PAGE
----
6. Any advice you would give an individual with an entrepreneurial idea or invention?
Don’t get too possessive and secretive; the worst thing you can do is to hole yourself up and stop communicating with the world. Every idea can become stronger, and the way to make it stronger is to combine it with other ideas, to test it out with a wide range of potential customers. Your idea is almost certainly not completely unique; others have had similar ideas, and the Internet makes it easy to search for those precursors. Learn from them.
7. You have written that, “in innovative organizations, people are always moving around, bumping unexpectedly into others, and stopping for a few minutes to chat. Offices that support these natural connections have chairs and tables in the hallways or near the stairways, to make such conversations easier.” What other architectural details can hinder creativity, and which ones propel it?
Any architecture that keeps people alone and makes it hard for them to work together can hinder creativity. A good example is all-too-familiar: a long hallway, with each person having their own office, and a conference room down at the end. Every office needs some space for solitary work, but in most buildings the space is almost completely skewed toward solo work, with almost no space for collaborative work.
8. You quoted someone who referred to a theory called “opportunistic innovation.” This theory means you wait for an opportunity with a big pay-off (and low investment), then set your goals and go for it. Inspire our innovative readers by promoting this idea of avoiding setting large goals but, rather, paying close attention to opportunities as they become available.
The main theme of my book is that successful innovation is almost always improvisational. My own research has focused on super-creative groups like jazz ensembles and improv theater groups. When you look at the history of innovation, you always see an improvisational process. Ideas end up being used for a different purpose, in a different project, or to satisfy different customers. An “opportunistic” attitude is one that acknowledges the unexpected improvisational turns of the innovation process. Some organizations (and leaders) are overly focused on the plan they’ve developed, and they end up not seeing the opportunities that emerge unexpectedly.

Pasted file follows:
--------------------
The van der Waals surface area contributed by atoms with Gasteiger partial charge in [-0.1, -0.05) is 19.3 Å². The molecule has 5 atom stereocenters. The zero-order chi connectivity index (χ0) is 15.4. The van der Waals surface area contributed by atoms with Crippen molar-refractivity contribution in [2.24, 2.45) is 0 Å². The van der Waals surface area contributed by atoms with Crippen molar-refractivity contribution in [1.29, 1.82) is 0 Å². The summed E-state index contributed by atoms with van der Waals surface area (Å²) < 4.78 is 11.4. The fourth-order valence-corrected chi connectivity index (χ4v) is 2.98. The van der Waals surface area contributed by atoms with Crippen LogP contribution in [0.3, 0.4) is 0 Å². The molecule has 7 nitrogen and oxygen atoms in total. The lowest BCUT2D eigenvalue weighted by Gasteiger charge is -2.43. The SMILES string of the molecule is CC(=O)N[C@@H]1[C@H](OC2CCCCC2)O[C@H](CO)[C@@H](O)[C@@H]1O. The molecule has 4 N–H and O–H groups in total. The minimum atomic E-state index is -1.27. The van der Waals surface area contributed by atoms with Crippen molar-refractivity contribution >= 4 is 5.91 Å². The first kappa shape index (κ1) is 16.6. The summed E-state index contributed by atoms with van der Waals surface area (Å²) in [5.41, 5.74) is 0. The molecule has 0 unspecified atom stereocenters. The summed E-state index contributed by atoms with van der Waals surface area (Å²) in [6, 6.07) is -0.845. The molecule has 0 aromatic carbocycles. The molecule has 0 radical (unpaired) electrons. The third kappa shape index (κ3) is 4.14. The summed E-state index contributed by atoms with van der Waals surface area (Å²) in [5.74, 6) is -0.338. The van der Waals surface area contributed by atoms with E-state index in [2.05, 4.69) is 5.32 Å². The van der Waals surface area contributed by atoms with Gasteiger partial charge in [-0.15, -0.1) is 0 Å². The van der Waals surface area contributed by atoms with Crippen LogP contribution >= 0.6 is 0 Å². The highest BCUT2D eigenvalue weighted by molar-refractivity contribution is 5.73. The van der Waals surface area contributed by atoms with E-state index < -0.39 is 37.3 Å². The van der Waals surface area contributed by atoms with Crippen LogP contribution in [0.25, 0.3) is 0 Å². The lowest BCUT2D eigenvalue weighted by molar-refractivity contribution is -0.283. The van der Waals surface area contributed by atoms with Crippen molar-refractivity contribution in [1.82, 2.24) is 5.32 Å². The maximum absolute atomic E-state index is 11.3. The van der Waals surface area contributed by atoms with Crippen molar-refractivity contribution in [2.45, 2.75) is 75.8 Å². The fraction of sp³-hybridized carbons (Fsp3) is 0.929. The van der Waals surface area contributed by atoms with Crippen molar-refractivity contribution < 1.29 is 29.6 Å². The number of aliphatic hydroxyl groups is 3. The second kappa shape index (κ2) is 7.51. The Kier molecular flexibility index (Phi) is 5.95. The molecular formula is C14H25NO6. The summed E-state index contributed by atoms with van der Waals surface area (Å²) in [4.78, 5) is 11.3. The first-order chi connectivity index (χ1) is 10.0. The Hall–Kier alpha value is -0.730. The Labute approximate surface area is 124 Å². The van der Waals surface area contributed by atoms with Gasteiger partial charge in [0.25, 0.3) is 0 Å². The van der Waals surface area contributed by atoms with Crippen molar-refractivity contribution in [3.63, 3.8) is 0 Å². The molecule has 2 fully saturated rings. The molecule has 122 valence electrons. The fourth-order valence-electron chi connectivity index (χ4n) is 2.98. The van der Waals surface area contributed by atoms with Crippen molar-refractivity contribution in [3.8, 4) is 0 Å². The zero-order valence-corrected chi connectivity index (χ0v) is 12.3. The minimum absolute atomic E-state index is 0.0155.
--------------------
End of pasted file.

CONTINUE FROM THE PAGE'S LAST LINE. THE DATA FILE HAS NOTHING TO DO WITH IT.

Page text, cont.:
9. Do you think the Internet has helped us as a society become more innovative, or not?
Absolutely! This is the theme of Chapter 10 of GROUP GENIUS. My book is similar in some ways to a lot of recent books that rave about “Web 2.0” or “collective intelligence.” The difference with my book is that I show that innovation has always worked this way; it’s always been an improvisational and collaborative process, and it occurs in what I call a “collaborative web.” One example of a collaborative web is the geographically dispersed community of Quakers, economics professors, and frat brothers who developed the Monopoly board game over a 30-year period. The main difference with the Internet is that these collaborative webs are more dense, and the innovation process is speeded up—it will never again take 30 years for an innovation to emerge.